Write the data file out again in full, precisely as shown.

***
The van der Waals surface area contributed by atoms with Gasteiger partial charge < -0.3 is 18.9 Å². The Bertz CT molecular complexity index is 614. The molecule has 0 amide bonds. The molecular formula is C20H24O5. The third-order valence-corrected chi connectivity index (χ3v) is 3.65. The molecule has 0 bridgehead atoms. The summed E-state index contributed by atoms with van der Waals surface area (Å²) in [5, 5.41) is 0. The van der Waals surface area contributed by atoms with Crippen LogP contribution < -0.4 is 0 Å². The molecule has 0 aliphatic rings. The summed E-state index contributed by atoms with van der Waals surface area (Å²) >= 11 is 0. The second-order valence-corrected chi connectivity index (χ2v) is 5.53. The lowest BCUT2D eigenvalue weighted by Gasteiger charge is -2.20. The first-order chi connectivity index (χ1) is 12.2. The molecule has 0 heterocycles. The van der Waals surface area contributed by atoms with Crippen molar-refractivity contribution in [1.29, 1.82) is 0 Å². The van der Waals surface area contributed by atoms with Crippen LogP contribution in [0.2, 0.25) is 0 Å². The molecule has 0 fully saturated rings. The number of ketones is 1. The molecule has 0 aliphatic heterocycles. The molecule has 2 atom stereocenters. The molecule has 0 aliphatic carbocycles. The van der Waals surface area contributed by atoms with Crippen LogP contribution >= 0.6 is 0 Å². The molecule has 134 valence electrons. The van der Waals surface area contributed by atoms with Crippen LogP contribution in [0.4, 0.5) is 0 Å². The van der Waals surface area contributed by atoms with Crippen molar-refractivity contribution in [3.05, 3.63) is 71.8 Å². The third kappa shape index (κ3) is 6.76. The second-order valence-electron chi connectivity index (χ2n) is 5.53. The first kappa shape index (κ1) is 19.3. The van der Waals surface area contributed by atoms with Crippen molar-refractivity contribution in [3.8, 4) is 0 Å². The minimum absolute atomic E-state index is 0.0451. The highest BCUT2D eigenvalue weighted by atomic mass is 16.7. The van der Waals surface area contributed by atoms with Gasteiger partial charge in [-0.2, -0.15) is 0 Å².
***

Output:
The van der Waals surface area contributed by atoms with Gasteiger partial charge < -0.3 is 18.9 Å². The Bertz CT molecular complexity index is 614. The molecule has 0 amide bonds. The molecular formula is C20H24O5. The third-order valence-corrected chi connectivity index (χ3v) is 3.65. The molecule has 0 bridgehead atoms. The summed E-state index contributed by atoms with van der Waals surface area (Å²) in [5, 5.41) is 0. The van der Waals surface area contributed by atoms with Crippen LogP contribution < -0.4 is 0 Å². The molecule has 0 aliphatic rings. The summed E-state index contributed by atoms with van der Waals surface area (Å²) >= 11 is 0. The second-order valence-corrected chi connectivity index (χ2v) is 5.53. The lowest BCUT2D eigenvalue weighted by Gasteiger charge is -2.20. The first-order chi connectivity index (χ1) is 12.2. The molecule has 0 heterocycles. The van der Waals surface area contributed by atoms with Crippen molar-refractivity contribution in [1.29, 1.82) is 0 Å². The van der Waals surface area contributed by atoms with Crippen LogP contribution in [0.2, 0.25) is 0 Å². The molecule has 0 fully saturated rings. The number of ketones is 1. The molecule has 0 aliphatic heterocycles. The molecule has 2 atom stereocenters. The molecule has 0 aliphatic carbocycles. The van der Waals surface area contributed by atoms with Crippen LogP contribution >= 0.6 is 0 Å². The molecule has 134 valence electrons. The van der Waals surface area contributed by atoms with Crippen LogP contribution in [0.4, 0.5) is 0 Å². The van der Waals surface area contributed by atoms with Crippen molar-refractivity contribution in [3.05, 3.63) is 71.8 Å². The third kappa shape index (κ3) is 6.76. The second-order valence-electron chi connectivity index (χ2n) is 5.53. The first kappa shape index (κ1) is 19.3. The van der Waals surface area contributed by atoms with Crippen molar-refractivity contribution in [3.8, 4) is 0 Å². The minimum absolute atomic E-state index is 0.0451. The highest BCUT2D eigenvalue weighted by atomic mass is 16.7. The van der Waals surface area contributed by atoms with Gasteiger partial charge in [-0.2, -0.15) is 0 Å².